• are not solely meant to strengthen performance but also have aims such as encouraging HEIs to strategically position themselves, given their particular mission and strengths

  • can handle situations where HEIs have multiple objectives (education, research, innovation, entrepreneurship) and – within some nationally-set boundaries – can set their own targets

  • improve the strategic dialogue between the government and the HEIs

  • help to inform policy-makers and the public at large about the HEIs’ performance, thus improving accountability and transparency

  • can be used to promote horizontal collaboration between different actors.

  • The evidence also points towards the following lessons for an effective design of this type of agreement:

  • Performance agreements are taken more seriously by all parties and have greater impact if financial consequences are attached. They should include a mechanism to reward “overachievement” and not just be focused on budget cuts as a result of failure to meet indicator-based targets.

  • The nature of financial incentives must be carefully chosen. The budget linked to the agreements must be sufficiently large to have an impact, yet not so sizeable to the extent that the incentive becomes a goal in itself, or could lead to perverse effects.

  • Agreements must primarily pertain to goals and results. The indicators related to the targets should meet the requirements of validity, relevance, and reliability. Organisation-specific performance indicators can sometimes limit the scope for horizontal collaboration, with HEIs focusing solely on meeting the performance targets assigned to them.

Source: De Boer et al. (2015); Jongbloed and Vossensteyn (2016); OECD (2016a).

Quality assurance in Dutch higher education

Programme accreditation

As far as the education programmes in research universities and UAS are concerned, quality control is carried out by the Accreditation Organisation of the Netherlands and Flanders (NVAO), with the Ministry of Education, Culture and Science being responsible for the legal framework. The NVAO was established alongside the introduction of the Bachelor-Master system in 2005 in order to expertly and objectively assess the quality of higher education in the Netherlands and neighbouring Flanders. However, quality assessments have been in place for much longer. The Netherlands was one of the first countries to develop a formal system to assess the quality of teaching and research, on the basis of site visits by an independent committee of experts (peer review). The quality assessments were co-ordinated by the VSNU and the VH from 1986 onwards.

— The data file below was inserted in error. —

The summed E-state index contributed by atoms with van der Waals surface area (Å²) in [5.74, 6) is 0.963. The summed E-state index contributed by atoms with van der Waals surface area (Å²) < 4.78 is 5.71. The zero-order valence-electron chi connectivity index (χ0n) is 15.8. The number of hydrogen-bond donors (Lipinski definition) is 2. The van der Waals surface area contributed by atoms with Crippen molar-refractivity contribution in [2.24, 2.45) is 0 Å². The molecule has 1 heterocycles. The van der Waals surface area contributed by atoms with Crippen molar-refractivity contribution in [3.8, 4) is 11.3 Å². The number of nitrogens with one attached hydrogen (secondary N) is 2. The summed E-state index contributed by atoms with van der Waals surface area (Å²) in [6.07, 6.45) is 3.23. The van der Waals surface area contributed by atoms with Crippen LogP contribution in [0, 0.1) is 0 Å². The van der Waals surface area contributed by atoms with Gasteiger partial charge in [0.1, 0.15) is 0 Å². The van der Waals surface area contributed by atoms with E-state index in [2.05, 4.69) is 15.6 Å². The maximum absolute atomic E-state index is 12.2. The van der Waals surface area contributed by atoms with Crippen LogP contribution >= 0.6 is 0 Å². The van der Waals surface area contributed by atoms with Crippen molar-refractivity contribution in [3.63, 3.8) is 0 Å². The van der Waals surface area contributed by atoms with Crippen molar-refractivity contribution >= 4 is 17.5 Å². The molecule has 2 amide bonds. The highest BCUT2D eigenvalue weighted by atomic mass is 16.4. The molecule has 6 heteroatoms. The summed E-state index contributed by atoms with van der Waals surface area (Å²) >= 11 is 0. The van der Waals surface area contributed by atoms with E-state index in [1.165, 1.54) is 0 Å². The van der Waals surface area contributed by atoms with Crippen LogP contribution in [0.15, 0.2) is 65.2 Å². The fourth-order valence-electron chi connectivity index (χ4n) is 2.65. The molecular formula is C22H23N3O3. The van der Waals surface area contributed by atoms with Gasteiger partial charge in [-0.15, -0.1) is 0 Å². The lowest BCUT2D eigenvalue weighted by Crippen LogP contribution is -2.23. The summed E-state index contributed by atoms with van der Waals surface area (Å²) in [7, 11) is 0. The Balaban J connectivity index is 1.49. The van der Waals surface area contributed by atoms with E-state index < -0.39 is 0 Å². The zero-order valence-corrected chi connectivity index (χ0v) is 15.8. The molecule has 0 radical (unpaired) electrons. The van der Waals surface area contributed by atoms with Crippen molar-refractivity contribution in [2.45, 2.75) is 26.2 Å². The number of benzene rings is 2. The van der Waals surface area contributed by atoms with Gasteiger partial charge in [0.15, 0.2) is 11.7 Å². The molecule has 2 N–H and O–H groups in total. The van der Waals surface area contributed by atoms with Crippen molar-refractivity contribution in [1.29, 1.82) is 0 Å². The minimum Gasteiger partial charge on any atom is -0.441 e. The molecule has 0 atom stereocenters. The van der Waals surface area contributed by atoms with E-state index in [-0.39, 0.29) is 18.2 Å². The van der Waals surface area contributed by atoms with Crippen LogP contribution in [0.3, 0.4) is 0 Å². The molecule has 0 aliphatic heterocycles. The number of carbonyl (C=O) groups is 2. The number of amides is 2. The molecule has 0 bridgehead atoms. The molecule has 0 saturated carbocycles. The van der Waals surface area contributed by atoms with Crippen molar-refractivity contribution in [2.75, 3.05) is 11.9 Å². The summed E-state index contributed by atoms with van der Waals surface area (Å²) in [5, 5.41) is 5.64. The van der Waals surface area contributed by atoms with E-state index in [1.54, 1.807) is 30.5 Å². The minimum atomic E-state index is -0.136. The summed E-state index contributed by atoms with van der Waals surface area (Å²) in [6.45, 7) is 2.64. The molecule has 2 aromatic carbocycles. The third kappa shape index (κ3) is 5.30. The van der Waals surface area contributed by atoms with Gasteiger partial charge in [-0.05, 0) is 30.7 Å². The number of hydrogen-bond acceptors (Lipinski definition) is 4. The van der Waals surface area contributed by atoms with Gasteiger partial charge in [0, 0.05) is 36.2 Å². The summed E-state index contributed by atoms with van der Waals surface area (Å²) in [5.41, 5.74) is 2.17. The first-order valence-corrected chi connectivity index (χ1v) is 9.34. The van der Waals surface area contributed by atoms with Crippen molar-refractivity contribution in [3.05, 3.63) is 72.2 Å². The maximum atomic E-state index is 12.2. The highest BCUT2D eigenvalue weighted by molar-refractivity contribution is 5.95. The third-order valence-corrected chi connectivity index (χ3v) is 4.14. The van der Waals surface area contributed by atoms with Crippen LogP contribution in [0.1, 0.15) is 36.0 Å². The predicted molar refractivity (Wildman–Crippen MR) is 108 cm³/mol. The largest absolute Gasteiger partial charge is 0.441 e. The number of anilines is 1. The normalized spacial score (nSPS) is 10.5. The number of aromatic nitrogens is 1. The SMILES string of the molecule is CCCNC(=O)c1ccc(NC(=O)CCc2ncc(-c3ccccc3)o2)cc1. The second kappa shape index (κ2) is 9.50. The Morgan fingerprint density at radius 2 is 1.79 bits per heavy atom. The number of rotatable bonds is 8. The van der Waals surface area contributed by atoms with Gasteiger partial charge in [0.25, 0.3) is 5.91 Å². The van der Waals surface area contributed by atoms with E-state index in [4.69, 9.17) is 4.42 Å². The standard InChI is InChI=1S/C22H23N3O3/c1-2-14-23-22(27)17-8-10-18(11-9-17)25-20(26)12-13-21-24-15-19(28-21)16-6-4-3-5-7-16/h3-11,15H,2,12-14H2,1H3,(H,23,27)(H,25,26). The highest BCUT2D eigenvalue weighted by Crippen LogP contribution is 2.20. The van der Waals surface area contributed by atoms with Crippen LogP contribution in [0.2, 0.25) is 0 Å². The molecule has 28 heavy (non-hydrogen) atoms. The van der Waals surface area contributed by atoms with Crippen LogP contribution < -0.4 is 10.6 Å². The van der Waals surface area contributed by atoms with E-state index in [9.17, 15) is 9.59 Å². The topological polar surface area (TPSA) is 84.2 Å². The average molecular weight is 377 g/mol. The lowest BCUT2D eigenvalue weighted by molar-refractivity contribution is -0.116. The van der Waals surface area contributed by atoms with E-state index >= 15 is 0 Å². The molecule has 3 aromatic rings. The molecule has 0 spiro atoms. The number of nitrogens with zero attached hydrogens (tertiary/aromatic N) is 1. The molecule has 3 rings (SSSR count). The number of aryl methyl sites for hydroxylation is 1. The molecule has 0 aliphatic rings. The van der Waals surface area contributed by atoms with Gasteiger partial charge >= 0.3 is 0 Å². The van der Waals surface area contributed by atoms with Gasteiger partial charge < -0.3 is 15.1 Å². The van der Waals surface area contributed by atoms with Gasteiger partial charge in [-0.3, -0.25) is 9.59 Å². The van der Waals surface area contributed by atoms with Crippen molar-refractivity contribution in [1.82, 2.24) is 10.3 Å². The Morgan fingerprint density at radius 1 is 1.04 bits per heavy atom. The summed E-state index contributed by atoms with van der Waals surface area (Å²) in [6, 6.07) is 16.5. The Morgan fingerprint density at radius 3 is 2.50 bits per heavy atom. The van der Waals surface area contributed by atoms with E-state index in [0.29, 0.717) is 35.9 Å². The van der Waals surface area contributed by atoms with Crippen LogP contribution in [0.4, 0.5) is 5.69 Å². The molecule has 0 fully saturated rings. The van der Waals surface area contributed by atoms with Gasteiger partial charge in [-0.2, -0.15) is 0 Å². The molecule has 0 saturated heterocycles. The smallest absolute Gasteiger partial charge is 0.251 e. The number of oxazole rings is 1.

The process of accreditation follows the general model of four steps, universally accepted in higher education since the early 1990s and consisting of i) a self-evaluation, ii) a site visit by an external committee of (mostly) peers, iii) a public evaluation report, and iv) the national agency co-ordinating and legitimising the process. The reviews take place every six years and comprise the evaluation of, at least, the following dimensions of educational programmes: targeted end level of the education programme; content and design of the educational programme; realised end level; appropriateness of assessment, testing and examination of the students; quality and quantity of the employed staff as well as staffing policy; and programme-specific service provision as well as institution-wide provisions which affect the quality of the programme.

The accreditation framework in the Netherlands attempts to stimulate quality enhancement beyond the threshold of the “basic quality” needed to gain accreditation. Visiting committees judge each standard against a graded scale: insufficient-sufficient-good-excellent. If enough good or excellent standards are found, the programme may then be awarded a good or excellent grade of accreditation by the NVAO. In 2015, 20% of the programmes within the UAS sector received the qualification “good”, while for research universities this share was 6%.

Efforts to reduce the administrative burden of programme accreditation were heavily discussed and, in 2011, led to the introduction of an institutional audit of institution-wide quality assurance arrangements. Programme accreditation, however, is still ongoing.

If a programme is found to be of low quality, and no improvements are made over a number of years, the government reserves the right to eliminate this study programme from the official register of recognised programmes. This would imply that the programme no longer receives public funds and its students no longer qualify for student support.

In recent years, the accreditation agency has issued positive verdicts on the quality of programmes in the large majority of cases, implying that accreditation is awarded for another six years. In cases where evidence points at sub-standard quality, accreditation can be awarded for a limited period only (two years) and the programme is expected to make the necessary improvements during that period – after which it re-applies for accreditation. In 2015, the latter was the case in 3% of the programme evaluations taking place in the UAS sector, and in 11% of the cases in the research universities. This conditional accreditation usually leads to improvements and a positive accreditation. Cases where accreditation is denied are quite rare in the public sector, but do occur in the private higher education sector. In cases where an institution expects a negative outcome, it will postpone its request for accreditation.